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>> when the attackers approached the restaurant there were cars parked all around here as there would be at any popular restaurant on a friday night. still this morning there is blood in the street and they haven't managed to clean up the around angle. now the first attacker was the suits bomber who blew off what were incredibly thick steel doors allowing attackers to enter in here and to start shooting the diners. the restaurant was just behind this wall, and that's where so many people lost their lives. once inside they shot diners and staff footage appears to show that many tried to hide under tables before being killed. the victims were of various nationalities. four of them were u.n. staff. they had hoped that it was safe but no one can guarantee security. >> it speaks to the fact that security is a big issue in kabul
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no matter how secure a place may seem it's always going to be an issue. >> the restaurant was popular with foreigners and high ranking afghan officials. a rare space to relax in a time of war. it's owner was really known and liked. speaking to al jazeera in 2008 he was confident his business would not be targeted. >> we do not take part in any political activities. so the revenue from this activity is beneficial. >> he died in the attack. jane ferguson, kabul afghanistan. >> in south sudan a possible cease-fire the conflict that began on december 15th has forced thousands from their homes and claimed an unknown
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number of lives. the government has been holding talks with rebel leaders in ethiopia and both sides say a cease-fire will likely be signed by monday. we'll talk more about this with the u.n. special representative to south sudan. a spiritual leader in india has died. thousands come to mourn the loss of the 102-year-old muslim leader. the crowd pushed forward and many people were crushed at the gate with no way to escape. police say they were largely outnumbered by the large turn out. listening, recording, spying. president obama changes some of the rules that are guiding u.s. spy agencies. and protecting a tiny species of deer found only on the small florida island. you're watching al jazeera america.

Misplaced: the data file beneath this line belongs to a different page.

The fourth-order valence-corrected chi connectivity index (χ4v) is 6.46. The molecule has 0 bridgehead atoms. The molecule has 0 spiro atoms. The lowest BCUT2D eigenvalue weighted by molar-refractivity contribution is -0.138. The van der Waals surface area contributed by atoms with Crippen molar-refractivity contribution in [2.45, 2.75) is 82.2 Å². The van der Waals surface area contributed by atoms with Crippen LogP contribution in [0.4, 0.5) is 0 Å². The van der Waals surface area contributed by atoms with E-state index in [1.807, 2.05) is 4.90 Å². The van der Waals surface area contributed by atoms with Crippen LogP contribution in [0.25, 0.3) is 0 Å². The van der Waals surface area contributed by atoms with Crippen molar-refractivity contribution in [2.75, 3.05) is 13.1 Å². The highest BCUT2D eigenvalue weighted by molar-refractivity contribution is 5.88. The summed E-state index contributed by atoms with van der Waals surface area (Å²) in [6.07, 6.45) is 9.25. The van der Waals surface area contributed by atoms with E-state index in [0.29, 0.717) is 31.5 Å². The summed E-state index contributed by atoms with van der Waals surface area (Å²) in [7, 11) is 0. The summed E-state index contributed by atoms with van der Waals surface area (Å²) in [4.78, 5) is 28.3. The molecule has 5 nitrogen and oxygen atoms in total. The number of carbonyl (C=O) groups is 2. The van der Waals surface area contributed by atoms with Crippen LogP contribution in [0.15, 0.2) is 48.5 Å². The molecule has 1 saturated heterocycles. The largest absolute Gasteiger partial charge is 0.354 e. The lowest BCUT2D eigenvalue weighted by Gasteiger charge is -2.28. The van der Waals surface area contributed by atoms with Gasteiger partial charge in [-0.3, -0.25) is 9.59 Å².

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only on al jazeera america the. >> controversial nsa spying program that collects millions of american phone records will be limited. that's the commitment president obama made on friday. we have more from washington. >> reporter: the extent of the spying carried out by the united states while hugely controversial overseas only a handful of the usual protesters showed up demanding changes. the president took to the stage and promised to change very little. when it comes to spying outside of the u.s.-allied leaders can be assured that the u.s. won't listen to their phone calls any more. but their people, every text, e-mail, video that they send, that will be stored, just not for as long. and that should not bother most people in the world.
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>> the bottom line people around the world regardless of nationality, we take their privacy concerns in account. >> for americans there are few changes. the fbi wants to attack my car credit card company and ask about everything i've bought they may have to tell me about that, but if they want to search records they'll have to ask a secret government court. but that's a court that did not reject one government request in all of 2012. for many people outside of the white house, that is simply not enough. >> it didn't go far enough. he didn't embrace all of the recommendations that his review group made. he really took a very narrow tact here. >> reporter: even before that criticism president took a defensive tone.